Singapore: Must Visit and Should Have Visited

I was ready. Having had my fill of fun in Melaka (Malaysia), I knew that Singapore would be far far away from my comfort zone. Most people I met were telling me: "You won't like it", "It's only good for the shopping experience and you don't shop" or "It's so expensive, that So and So was not able to stay more than a day".

I was ready, but I was not prepared for what awaited at the end of the train line. Singapore is gigantic, humid and business orientated. The town works in 2D and 3D which makes it difficult for people like me who are directionally challenged.

In spite of all this, I loved Singapore. The weather was terribly humid, though it was the best season to visit. It was impossible to walk more than 10 minutes without getting drenched by torrential rain or sweat so much that the end result was the same, drenched to the seat of your pants. 

How many times during the three days we stayed, did I wonder "how long, are they going to be able to build on this little blob before it sinks?". Singapore is crammed and crowded but somehow, the crowd didn't affect me as much as it London.

YourSingapore.comTake the tube, there is no comparison between the two capitals. Yes, there are a lot of people about, but seemingly, everyone respects the rules and even far(ish) away from the center, the platforms and corridors are spotlessly clean.
Tip: Get a MRT tourist card as soon as can, it allows unlimited travel on buses and tubes.

What to do in Singapore?
There is a long list of "must do", and undoubtedly when you'll leave with your own long list of "should have done" 

Stunning Singapore Architecture. 

Singapore building tower downtown
                                              Downtown Singapore

Ion Orchard Shopping Mall Singapore courtesy of the TOION Orchard Shopping Mall at Orchard road pic courtesy of the Singapore TO
Panoramic views from the ION tower Orchard Road
We didn't manage the tallest building in the city-capital because of the entrance fee but there are plenty of bars which offer a 360 degree panorama.

 Use the express elevator to reach the 55th floor of the Orchard tower and enjoy the amazing views from the ION Sky Observatory, not quite 360 but near enough.
 Plus, some of the windows are etched with what appears to be a very Singaporean past-time: browsing pearls of popular wisdom about life and happiness.

TIP: Singapore is an expensive city so, a bit of research before getting there will pay off. Check Groupon for discounts on entries such as the zoo. There are free tours and things to see, google Singapore for free.

Parks, Jungle and Gardens

We missed the Gardens by the bay. Oh, we went all the way but, it was just impossible to make it further than the bus stop due to unstoppable torrential rain. Nor did we see the Henderson Waves a pedestrian bridge which connects two parks on the Southern Ridges Jungle Walk. Way before we got there, we got lost, pissed off, wet and turned back.
Henderson Waves, Singapore's tallest pedestrian bridge.
the Henderson Bridge courtesy of the Singapore Tourism Office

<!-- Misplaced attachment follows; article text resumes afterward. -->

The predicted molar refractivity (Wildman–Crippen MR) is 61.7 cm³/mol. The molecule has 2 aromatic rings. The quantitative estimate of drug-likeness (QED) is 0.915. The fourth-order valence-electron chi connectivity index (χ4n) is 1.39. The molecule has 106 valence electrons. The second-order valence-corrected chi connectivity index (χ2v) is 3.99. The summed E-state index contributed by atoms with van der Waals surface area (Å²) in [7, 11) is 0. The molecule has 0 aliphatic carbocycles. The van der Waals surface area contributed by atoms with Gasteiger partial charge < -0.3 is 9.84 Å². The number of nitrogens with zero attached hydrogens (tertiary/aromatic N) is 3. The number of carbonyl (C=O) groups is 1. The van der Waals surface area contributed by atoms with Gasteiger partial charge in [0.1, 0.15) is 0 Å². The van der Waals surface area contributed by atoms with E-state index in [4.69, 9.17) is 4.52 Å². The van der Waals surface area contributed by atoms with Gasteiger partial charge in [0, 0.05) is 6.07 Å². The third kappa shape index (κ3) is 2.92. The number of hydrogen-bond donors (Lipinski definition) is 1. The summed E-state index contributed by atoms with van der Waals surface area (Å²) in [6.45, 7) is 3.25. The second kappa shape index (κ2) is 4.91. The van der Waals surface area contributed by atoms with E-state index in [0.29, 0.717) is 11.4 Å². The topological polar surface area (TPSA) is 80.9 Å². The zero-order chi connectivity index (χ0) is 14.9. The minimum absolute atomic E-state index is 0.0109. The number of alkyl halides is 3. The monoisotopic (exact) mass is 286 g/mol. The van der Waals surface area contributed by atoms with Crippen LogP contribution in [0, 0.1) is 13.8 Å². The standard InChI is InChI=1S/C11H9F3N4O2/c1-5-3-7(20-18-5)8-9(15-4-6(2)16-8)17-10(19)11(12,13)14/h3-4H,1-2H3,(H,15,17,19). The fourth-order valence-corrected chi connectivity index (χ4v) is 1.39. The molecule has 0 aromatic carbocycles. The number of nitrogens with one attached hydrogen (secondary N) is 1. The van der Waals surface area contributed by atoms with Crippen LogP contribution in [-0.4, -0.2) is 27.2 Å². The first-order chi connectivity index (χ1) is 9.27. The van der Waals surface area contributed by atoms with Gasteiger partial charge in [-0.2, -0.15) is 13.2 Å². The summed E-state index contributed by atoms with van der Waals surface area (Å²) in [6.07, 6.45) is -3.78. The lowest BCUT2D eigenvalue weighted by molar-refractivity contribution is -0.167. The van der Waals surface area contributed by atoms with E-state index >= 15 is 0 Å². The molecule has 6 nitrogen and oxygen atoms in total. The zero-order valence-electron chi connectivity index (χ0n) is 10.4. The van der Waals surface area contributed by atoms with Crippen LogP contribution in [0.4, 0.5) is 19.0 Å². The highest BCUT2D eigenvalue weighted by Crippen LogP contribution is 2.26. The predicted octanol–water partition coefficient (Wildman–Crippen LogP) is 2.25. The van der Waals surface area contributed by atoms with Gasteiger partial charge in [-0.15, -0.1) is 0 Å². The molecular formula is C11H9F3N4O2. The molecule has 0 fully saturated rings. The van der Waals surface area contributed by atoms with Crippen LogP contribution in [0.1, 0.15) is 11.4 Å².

To compensate, we spent time in the wonderful  National Orchid Garden. which is well worth a visit. It's an oasis of tranquility in the heart of the city. Thousands of species of orchids. There is a VIP orchard section where orchids are bred to be used " as agents to promote goodwill and foster closer ties between nations. To date, the Gardens’ has named over 200 VIP orchids. Examples of VIP orchids include Papillionanda William Catherine"

The National Orchard Museum is a must visit in Singapore
TIP: Try to avoid visiting during the weekends when the Orchid Gardens are incredibly popular with locals and visitors. Bring water or buy it at the entrance. You will spend more than a couple of hours visiting so much beauty there is to see

History: walk back in time
It's difficult to imagine that when Sir Thomas Raffles planned modern Singapore in the mid 19th century it was to "address the issue of disorderliness in the colony". 
There are remains and reminders of this period dotted here and there. I found it worth including these vestiges of the past in our itinerary if only just to learn more of Singapore's history
Peranakan Museum Singapore
The Peranakan Museum
old houses Singapore Peranakan
Peranakan House
Examples of Baba Houses

Singapore Neighbourhoods 
Little India, Chinatown, Kampong Glam, and plenty more. Singapore is home to a melting pot of peoples. Exploring the various districts makes for enjoyable evenings and dining.
 Hindu temple the Sri Mariamman Temple  Singapore
The colourful and kitsch oldest Hindu temple the Sri Mariamman Temple
Where we stayed:
We stayed downtown at the Adonis Boutique Hotel. But since all good things have an end and, we stayed for review purposes, after a couple of nights we moved on, leaving was a bit like being kicked out of paradise. 

In an effort to get close to the airport, we booked in a suburb which had incredibly cheap hotels: Geylang. It didn't take long to realised that we were in the "other Singapore" that of gambling houses, brothels and, other illegal doings.

Though, I'll never invite anyone to put themselves in danger when travelling. Geyland was safe enough and an interesting experience, definitely amazing street food. Some, you'll have to be very adventurous to taste.

Singapore street food

      Live Frogs Clay pot

TIP: You don't have to stay in Geyland to visit. Tours of Geyland (oh yes, they do exist) include some fantastic food.

My Singapore map for a future visit
The green pins are the places I would like to visit next time

Read more:
My review of the Singapore Adonis Hotel
Singaporeans do love their food Bitten by the TravelBug offers of round up of Singapore Chinatown food
Flying Singapore Airlines Business Class by Cook Sister

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